The ruins of a chapel near Dun Aengus on the Aran island of Inishmore, off Galway, Ireland. Photo by RC.
Lots of film buffs think John Ford is the best American film director who ever lived. He was talented. His record of four Academy Awards--for The Informer (1935), The Grapes of Wrath (1940), How Green Was My Valley (1941), and The Quiet Man (1952)--remains unbeaten to this day.
Born Sean Aloysius O'Fearna to a family of Irish immigrants in 1895, his Celtic values and sentimentality inform his work. And though I seem to be the only classic film fan who doesn't like his (truly weird) film The Searchers (1956), today is a good day to celebrate his many, many other winners.
Stonework at St. Kevin's monastery outside Dublin. 2011 photo by RC.
I've just seen The Risin' of the Moon for the second time and it is a lovely little film in every way. Its cast comes almost entirely from the famed Abbey Theater in Dublin. Filmed in and around Galway in 1957 it is an anthology film, introduced and tied together by Irish-American film star Tyrone Power.
The first two pieces in the anthology are good--but it is in the last story, based on a play by Augusta Lady Gregory--one of the founders of the Abbey Theater--that is the best. Titled "1921" it takes place during "the troubles" and though it involves terror and treason, it is a very funny tale. The anthology film is now available on DVD and Blu Ray and I highly recommend it.
The Molly Malone statue, Dublin. Photo by RC, 2011.
How Green Was My Valley (1941) tells a tale of Wales, not Ireland, but as Richard Burton reportedly told Peter O'Toole when first they met: "Ah, Welsh and Irish. We're cousins under the skin." This film is one of Ford's most emotional and features all the classic immigrant themes--advancement through education, anger at and fear of the rich and powerful, the impact of religion, the importance of ritual and family. If you can see this film and and not cry, I'm not sure what you are made of. The scene in which Maureen O'Hara's wedding veil is caught by a breeze will stay in your mind long after the film has ended.
The rainbow that followed me as I toured Ireland this winter.
Finally, The Quiet Man (1952) is Ford's tribute to the Ireland of his dreams--the Ireland that is no more, and perhaps never was. It is the Ireland an Irish-American (played by John Wayne) retreats to when facing his world in America has become too difficult. And, when the courting Maureen O'Hara and John Wayne get caught in a rainstorm near an ancient churchyard--it contains the steamiest scene on film between two people who keep all of their clothing on. Lest you think this is a "woman's picture"--the last half hour or so is one long fight scene--with breaks for drinks between punches, at the local pub.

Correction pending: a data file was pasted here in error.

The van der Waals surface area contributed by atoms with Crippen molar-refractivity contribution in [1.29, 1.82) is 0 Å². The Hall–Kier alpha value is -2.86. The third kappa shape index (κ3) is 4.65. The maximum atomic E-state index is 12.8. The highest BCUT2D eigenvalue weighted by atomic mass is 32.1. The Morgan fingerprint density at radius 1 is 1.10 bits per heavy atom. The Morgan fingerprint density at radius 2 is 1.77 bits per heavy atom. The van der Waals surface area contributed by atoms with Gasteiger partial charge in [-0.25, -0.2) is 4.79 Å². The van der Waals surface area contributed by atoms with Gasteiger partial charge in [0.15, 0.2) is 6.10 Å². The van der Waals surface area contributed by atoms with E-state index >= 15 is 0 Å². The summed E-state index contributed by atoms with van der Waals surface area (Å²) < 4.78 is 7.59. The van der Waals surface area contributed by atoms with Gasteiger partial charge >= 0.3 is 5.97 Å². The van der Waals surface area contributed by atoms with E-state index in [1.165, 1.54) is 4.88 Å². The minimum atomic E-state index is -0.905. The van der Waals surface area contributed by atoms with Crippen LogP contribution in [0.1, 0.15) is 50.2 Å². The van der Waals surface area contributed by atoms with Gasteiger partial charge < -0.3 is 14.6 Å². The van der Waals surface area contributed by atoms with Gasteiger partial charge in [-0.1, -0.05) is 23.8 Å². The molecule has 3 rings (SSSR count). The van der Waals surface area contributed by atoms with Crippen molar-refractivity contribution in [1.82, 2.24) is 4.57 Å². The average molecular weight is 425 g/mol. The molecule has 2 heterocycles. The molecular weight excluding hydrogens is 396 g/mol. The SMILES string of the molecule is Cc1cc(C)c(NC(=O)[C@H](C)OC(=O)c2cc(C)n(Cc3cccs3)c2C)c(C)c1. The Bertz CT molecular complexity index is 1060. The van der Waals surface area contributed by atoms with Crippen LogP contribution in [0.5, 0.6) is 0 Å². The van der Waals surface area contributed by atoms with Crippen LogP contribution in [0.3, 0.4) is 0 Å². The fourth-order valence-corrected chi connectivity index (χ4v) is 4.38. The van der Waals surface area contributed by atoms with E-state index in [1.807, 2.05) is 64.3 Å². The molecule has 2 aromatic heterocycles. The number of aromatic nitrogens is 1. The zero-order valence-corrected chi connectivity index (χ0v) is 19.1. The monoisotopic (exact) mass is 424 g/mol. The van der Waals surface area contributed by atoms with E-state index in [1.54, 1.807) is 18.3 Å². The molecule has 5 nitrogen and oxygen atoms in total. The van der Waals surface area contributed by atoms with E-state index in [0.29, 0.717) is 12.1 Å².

I guess you know there is something about the Irish I love--how so much literary talent can be concentrated in such a small population is one mystery that enchants me. I think, if you take a look John Ford's best films (and stay away from The Searchers--or perhaps explain it to me) you'll agree. Sean was a sentimental old eccentric who sucked on a handkerchief when he directed his movies. But he is a good example of the luck of the Irish. So very lucky, he was, to have been born with so much talent.
Lyrics to the Irish Ballad "The Risin' of the Moon"
Oh! then tell me, Shawn O'Ferrall, Where the gatherin' is to be?
In the ould spot by the river, Right well known to you and me.
One word more—for signal token Whistle up the marchin' tune,
With your pike upon your shoulder, By the risin' of the moon.
By the risin' of the moon, by the risin' of the moon,
With your pike upon your shoulder, by the risin' of the moon.
Well they fought for poor old Ireland, And full bitter was their fate
(Oh! what glorious pride and sorrow Fill the name of Ninety-Eight).
Yet, thank God, e'en still are beating Hearts in manhood's burning noon,
Who would follow in their footsteps, At the risin' of the moon!
At the rising of the moon, at the risin' of the moon,
Who would follow in their footsteps, at the risin' of the moon.
John Keegan Casey (1846-70)
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